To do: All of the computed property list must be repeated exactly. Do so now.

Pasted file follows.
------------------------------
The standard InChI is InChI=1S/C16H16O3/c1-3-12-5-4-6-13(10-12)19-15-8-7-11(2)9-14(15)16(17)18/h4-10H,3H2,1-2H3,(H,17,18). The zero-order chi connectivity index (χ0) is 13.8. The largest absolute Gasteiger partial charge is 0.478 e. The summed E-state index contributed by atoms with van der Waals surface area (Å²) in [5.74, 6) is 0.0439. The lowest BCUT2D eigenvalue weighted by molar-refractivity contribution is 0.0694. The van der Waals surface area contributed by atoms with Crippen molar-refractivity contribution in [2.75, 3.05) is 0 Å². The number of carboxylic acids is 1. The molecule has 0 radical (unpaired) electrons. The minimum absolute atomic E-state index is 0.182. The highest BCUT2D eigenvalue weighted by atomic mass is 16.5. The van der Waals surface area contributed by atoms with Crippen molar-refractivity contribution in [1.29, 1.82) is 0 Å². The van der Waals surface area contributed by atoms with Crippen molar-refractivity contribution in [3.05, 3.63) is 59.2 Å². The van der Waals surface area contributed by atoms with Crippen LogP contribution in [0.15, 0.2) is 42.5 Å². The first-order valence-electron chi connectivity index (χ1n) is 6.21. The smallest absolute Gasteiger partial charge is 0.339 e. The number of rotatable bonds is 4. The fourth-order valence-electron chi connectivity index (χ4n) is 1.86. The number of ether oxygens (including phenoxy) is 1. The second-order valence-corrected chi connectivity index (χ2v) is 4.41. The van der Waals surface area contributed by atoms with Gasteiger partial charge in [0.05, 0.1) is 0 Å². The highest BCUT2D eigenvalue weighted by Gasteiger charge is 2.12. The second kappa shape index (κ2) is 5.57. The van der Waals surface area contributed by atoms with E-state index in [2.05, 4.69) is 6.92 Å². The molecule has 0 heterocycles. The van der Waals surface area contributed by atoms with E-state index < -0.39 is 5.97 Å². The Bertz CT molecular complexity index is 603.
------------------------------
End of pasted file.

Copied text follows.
The standard InChI is InChI=1S/C16H16O3/c1-3-12-5-4-6-13(10-12)19-15-8-7-11(2)9-14(15)16(17)18/h4-10H,3H2,1-2H3,(H,17,18). The zero-order chi connectivity index (χ0) is 13.8. The largest absolute Gasteiger partial charge is 0.478 e. The summed E-state index contributed by atoms with van der Waals surface area (Å²) in [5.74, 6) is 0.0439. The lowest BCUT2D eigenvalue weighted by molar-refractivity contribution is 0.0694. The van der Waals surface area contributed by atoms with Crippen molar-refractivity contribution in [2.75, 3.05) is 0 Å². The number of carboxylic acids is 1. The molecule has 0 radical (unpaired) electrons. The minimum absolute atomic E-state index is 0.182. The highest BCUT2D eigenvalue weighted by atomic mass is 16.5. The van der Waals surface area contributed by atoms with Crippen molar-refractivity contribution in [1.29, 1.82) is 0 Å². The van der Waals surface area contributed by atoms with Crippen molar-refractivity contribution in [3.05, 3.63) is 59.2 Å². The van der Waals surface area contributed by atoms with Crippen LogP contribution in [0.15, 0.2) is 42.5 Å². The first-order valence-electron chi connectivity index (χ1n) is 6.21. The smallest absolute Gasteiger partial charge is 0.339 e. The number of rotatable bonds is 4. The fourth-order valence-electron chi connectivity index (χ4n) is 1.86. The number of ether oxygens (including phenoxy) is 1. The second-order valence-corrected chi connectivity index (χ2v) is 4.41. The van der Waals surface area contributed by atoms with Gasteiger partial charge in [0.05, 0.1) is 0 Å². The highest BCUT2D eigenvalue weighted by Gasteiger charge is 2.12. The second kappa shape index (κ2) is 5.57. The van der Waals surface area contributed by atoms with E-state index in [2.05, 4.69) is 6.92 Å². The molecule has 0 heterocycles. The van der Waals surface area contributed by atoms with E-state index < -0.39 is 5.97 Å². The Bertz CT molecular complexity index is 603.